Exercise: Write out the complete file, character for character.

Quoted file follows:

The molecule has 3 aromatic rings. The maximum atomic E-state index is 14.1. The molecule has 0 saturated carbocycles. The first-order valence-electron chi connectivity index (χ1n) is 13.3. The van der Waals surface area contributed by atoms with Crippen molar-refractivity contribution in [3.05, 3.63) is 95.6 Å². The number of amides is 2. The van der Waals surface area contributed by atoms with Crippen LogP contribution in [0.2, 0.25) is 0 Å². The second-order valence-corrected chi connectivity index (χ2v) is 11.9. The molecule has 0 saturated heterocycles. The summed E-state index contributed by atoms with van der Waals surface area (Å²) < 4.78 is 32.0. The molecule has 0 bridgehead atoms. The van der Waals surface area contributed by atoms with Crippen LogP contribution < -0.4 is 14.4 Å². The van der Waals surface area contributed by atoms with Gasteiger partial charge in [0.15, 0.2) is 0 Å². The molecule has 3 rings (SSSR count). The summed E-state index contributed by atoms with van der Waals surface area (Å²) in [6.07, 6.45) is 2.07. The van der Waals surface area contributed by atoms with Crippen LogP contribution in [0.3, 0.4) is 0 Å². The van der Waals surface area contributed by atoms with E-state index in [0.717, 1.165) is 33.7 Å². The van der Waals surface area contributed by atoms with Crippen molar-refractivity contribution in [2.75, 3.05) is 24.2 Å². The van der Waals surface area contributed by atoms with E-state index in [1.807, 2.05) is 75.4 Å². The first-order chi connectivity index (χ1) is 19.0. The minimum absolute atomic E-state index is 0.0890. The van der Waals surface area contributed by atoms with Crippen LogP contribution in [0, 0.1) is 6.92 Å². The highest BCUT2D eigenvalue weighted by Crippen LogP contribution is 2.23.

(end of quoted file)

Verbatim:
The molecule has 3 aromatic rings. The maximum atomic E-state index is 14.1. The molecule has 0 saturated carbocycles. The first-order valence-electron chi connectivity index (χ1n) is 13.3. The van der Waals surface area contributed by atoms with Crippen molar-refractivity contribution in [3.05, 3.63) is 95.6 Å². The number of amides is 2. The van der Waals surface area contributed by atoms with Crippen LogP contribution in [0.2, 0.25) is 0 Å². The second-order valence-corrected chi connectivity index (χ2v) is 11.9. The molecule has 0 saturated heterocycles. The summed E-state index contributed by atoms with van der Waals surface area (Å²) < 4.78 is 32.0. The molecule has 0 bridgehead atoms. The van der Waals surface area contributed by atoms with Crippen LogP contribution < -0.4 is 14.4 Å². The van der Waals surface area contributed by atoms with Gasteiger partial charge in [0.15, 0.2) is 0 Å². The molecule has 3 rings (SSSR count). The summed E-state index contributed by atoms with van der Waals surface area (Å²) in [6.07, 6.45) is 2.07. The van der Waals surface area contributed by atoms with Crippen LogP contribution in [0.3, 0.4) is 0 Å². The van der Waals surface area contributed by atoms with E-state index in [0.717, 1.165) is 33.7 Å². The van der Waals surface area contributed by atoms with Crippen molar-refractivity contribution in [2.75, 3.05) is 24.2 Å². The van der Waals surface area contributed by atoms with E-state index in [1.807, 2.05) is 75.4 Å². The first-order chi connectivity index (χ1) is 19.0. The minimum absolute atomic E-state index is 0.0890. The van der Waals surface area contributed by atoms with Crippen LogP contribution in [0, 0.1) is 6.92 Å². The highest BCUT2D eigenvalue weighted by Crippen LogP contribution is 2.23.